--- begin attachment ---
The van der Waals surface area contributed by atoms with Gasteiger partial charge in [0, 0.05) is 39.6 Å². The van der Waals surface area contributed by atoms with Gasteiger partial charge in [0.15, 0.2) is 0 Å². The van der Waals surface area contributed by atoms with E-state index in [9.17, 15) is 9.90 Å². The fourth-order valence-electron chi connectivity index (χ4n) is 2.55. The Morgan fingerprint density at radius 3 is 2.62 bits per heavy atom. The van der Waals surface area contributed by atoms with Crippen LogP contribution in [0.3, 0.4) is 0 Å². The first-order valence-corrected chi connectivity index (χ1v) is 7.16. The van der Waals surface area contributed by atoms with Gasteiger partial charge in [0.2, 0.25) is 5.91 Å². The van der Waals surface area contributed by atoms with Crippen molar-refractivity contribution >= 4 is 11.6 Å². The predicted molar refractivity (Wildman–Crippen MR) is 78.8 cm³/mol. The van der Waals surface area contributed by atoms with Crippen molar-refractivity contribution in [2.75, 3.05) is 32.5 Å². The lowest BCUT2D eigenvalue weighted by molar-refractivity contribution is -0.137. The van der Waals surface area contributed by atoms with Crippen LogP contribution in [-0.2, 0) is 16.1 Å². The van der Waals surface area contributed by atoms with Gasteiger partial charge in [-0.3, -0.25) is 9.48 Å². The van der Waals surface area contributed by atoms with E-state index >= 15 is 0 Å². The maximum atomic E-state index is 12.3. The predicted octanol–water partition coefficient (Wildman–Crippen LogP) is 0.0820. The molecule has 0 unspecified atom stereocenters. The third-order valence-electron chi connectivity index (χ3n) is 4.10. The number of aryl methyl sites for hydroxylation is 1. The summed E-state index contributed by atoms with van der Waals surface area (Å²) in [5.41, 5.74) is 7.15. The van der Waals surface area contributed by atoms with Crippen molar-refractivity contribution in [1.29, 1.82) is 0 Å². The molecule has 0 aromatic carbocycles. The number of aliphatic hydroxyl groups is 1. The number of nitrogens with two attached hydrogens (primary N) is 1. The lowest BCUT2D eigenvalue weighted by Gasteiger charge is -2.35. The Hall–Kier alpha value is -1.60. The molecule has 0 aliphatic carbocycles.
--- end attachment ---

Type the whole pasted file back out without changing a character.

The van der Waals surface area contributed by atoms with Gasteiger partial charge in [0, 0.05) is 39.6 Å². The van der Waals surface area contributed by atoms with Gasteiger partial charge in [0.15, 0.2) is 0 Å². The van der Waals surface area contributed by atoms with E-state index in [9.17, 15) is 9.90 Å². The fourth-order valence-electron chi connectivity index (χ4n) is 2.55. The Morgan fingerprint density at radius 3 is 2.62 bits per heavy atom. The van der Waals surface area contributed by atoms with Crippen LogP contribution in [0.3, 0.4) is 0 Å². The first-order valence-corrected chi connectivity index (χ1v) is 7.16. The van der Waals surface area contributed by atoms with Gasteiger partial charge in [0.2, 0.25) is 5.91 Å². The van der Waals surface area contributed by atoms with Crippen molar-refractivity contribution >= 4 is 11.6 Å². The predicted molar refractivity (Wildman–Crippen MR) is 78.8 cm³/mol. The van der Waals surface area contributed by atoms with Crippen molar-refractivity contribution in [2.75, 3.05) is 32.5 Å². The lowest BCUT2D eigenvalue weighted by molar-refractivity contribution is -0.137. The van der Waals surface area contributed by atoms with Crippen LogP contribution in [-0.2, 0) is 16.1 Å². The van der Waals surface area contributed by atoms with Gasteiger partial charge in [-0.3, -0.25) is 9.48 Å². The van der Waals surface area contributed by atoms with E-state index >= 15 is 0 Å². The maximum atomic E-state index is 12.3. The predicted octanol–water partition coefficient (Wildman–Crippen LogP) is 0.0820. The molecule has 0 unspecified atom stereocenters. The third-order valence-electron chi connectivity index (χ3n) is 4.10. The number of aryl methyl sites for hydroxylation is 1. The summed E-state index contributed by atoms with van der Waals surface area (Å²) in [5.41, 5.74) is 7.15. The van der Waals surface area contributed by atoms with Crippen molar-refractivity contribution in [1.29, 1.82) is 0 Å². The molecule has 0 aromatic carbocycles. The number of aliphatic hydroxyl groups is 1. The number of nitrogens with two attached hydrogens (primary N) is 1. The lowest BCUT2D eigenvalue weighted by Gasteiger charge is -2.35. The Hall–Kier alpha value is -1.60. The molecule has 0 aliphatic carbocycles.